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Date of Award
Restricted Thesis: Campus only access
Bachelor of Arts
Dr. Cindy Bukach
This study investigated our natural ability to recognize fleeting facial expressions of emotion within and across race to determine the presence and salience of an Other-Race Effect (ORE), a phenomenon in which recognition of own-race facial expressions is better than recognition of other-race facial expressions. Previous literature has shown that OREs do exist in emotion recognition; however, the underlying mechanisms that produce OREs are still unknown. Participants in this study were shown a series of faces that changed in both emotion and exposure duration, and they were asked to identify which of five basic emotions they saw. These emotions included anger, disgust, fear, sadness, and neutral expressions, and they were displayed on faces of both Black and Caucasian individuals. As predicted, Caucasian participants achieved 80% accuracy at a lower exposure duration when recognizing emotions on own-race faces (M= 352ms) as opposed to other-race faces (M= 380ms), p= .006. By manipulating exposure durations, we were able to capture encoding efficiency and conclude that individuals encode own-race faces more efficiently than other-race faces, which could help explain the ORE. Qualitative analysis to determine emotion confusions showed that, generally, faces were (mis)interpreted similarly; however, sadness and neutral expressions showed ownrace/other-race biases. Incorporating the detection of fleeting expressions with an ORE could offer invaluable insight into the way humans process the facial expressions of own/other race individuals and make quick judgments about them; practical application of these results include more effective training in law enforcement sectors.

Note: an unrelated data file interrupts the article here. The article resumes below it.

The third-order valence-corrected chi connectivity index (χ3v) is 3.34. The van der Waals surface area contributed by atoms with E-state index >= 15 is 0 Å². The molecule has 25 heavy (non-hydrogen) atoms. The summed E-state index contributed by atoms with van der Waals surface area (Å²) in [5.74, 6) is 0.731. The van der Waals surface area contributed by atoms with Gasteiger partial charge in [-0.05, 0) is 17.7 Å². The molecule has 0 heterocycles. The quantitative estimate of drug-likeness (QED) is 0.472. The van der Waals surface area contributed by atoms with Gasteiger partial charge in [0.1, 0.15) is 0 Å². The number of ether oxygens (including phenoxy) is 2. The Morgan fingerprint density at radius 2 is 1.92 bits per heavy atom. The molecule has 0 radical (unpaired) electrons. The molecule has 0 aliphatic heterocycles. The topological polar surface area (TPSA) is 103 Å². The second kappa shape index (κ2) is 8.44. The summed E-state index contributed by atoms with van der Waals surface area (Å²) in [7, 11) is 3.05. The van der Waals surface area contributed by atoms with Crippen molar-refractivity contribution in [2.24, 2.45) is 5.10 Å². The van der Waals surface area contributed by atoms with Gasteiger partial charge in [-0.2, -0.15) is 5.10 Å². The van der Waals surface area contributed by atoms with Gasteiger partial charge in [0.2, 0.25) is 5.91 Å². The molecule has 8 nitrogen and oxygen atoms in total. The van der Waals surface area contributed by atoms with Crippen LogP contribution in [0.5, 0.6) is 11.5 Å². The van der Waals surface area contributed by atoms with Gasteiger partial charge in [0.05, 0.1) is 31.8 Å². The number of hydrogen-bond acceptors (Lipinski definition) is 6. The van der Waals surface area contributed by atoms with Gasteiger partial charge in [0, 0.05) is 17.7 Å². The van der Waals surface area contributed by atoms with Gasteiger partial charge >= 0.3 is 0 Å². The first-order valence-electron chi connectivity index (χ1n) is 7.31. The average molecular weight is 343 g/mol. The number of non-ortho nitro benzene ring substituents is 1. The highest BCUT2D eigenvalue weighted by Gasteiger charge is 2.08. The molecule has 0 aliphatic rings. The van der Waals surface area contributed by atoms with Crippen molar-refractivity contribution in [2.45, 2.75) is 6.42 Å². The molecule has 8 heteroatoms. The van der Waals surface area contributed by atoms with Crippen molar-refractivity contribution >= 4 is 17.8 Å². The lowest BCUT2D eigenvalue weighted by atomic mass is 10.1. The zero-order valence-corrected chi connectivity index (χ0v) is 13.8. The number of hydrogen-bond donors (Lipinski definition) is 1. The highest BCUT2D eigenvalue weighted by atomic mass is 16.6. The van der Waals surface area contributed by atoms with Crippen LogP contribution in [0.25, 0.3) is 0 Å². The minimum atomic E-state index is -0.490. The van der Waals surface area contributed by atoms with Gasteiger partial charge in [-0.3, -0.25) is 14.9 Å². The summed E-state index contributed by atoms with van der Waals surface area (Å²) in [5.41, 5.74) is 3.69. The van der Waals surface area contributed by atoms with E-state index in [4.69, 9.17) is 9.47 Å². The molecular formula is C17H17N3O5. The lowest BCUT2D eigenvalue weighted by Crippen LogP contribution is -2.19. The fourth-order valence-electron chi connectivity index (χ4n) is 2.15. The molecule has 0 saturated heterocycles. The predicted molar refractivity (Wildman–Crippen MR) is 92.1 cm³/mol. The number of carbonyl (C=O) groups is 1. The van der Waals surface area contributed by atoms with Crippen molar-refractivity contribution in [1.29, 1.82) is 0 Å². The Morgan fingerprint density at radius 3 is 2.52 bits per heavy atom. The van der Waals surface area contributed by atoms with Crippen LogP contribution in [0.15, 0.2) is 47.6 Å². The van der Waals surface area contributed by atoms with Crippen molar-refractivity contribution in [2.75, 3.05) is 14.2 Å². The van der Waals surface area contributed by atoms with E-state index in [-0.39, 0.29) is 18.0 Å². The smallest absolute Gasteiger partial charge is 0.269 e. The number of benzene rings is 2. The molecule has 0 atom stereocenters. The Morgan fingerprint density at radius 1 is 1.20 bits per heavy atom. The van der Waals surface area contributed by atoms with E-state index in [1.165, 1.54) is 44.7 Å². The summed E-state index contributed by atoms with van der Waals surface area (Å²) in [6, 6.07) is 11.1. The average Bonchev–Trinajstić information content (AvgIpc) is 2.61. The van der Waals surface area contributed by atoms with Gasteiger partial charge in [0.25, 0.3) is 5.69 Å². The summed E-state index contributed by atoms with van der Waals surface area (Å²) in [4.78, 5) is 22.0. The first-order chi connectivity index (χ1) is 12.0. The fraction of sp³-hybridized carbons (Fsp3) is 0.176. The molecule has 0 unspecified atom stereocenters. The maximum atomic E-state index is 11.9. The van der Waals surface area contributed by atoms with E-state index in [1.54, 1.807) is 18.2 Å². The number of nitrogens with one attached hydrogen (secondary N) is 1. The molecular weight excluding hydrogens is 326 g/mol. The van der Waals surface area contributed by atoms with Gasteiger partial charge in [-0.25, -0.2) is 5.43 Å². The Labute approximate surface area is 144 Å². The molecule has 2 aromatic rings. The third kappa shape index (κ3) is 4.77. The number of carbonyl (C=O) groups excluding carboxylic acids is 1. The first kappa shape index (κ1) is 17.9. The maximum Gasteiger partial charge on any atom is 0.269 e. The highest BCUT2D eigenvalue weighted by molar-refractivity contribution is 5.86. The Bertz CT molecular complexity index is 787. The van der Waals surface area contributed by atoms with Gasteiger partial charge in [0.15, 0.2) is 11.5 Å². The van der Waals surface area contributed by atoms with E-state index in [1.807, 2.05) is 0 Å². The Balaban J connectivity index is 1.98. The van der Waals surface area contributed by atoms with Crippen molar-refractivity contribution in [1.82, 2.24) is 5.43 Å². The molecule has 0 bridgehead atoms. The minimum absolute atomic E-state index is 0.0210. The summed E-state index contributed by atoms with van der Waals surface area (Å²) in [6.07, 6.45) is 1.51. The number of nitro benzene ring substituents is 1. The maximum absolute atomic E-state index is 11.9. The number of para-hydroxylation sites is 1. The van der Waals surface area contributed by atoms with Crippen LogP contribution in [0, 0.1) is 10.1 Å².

Cooke, Melanie, "Reading faces : how the other-race effect influences our ability to detect fleeting expressions of emotion" (2016). Honors Theses. 852.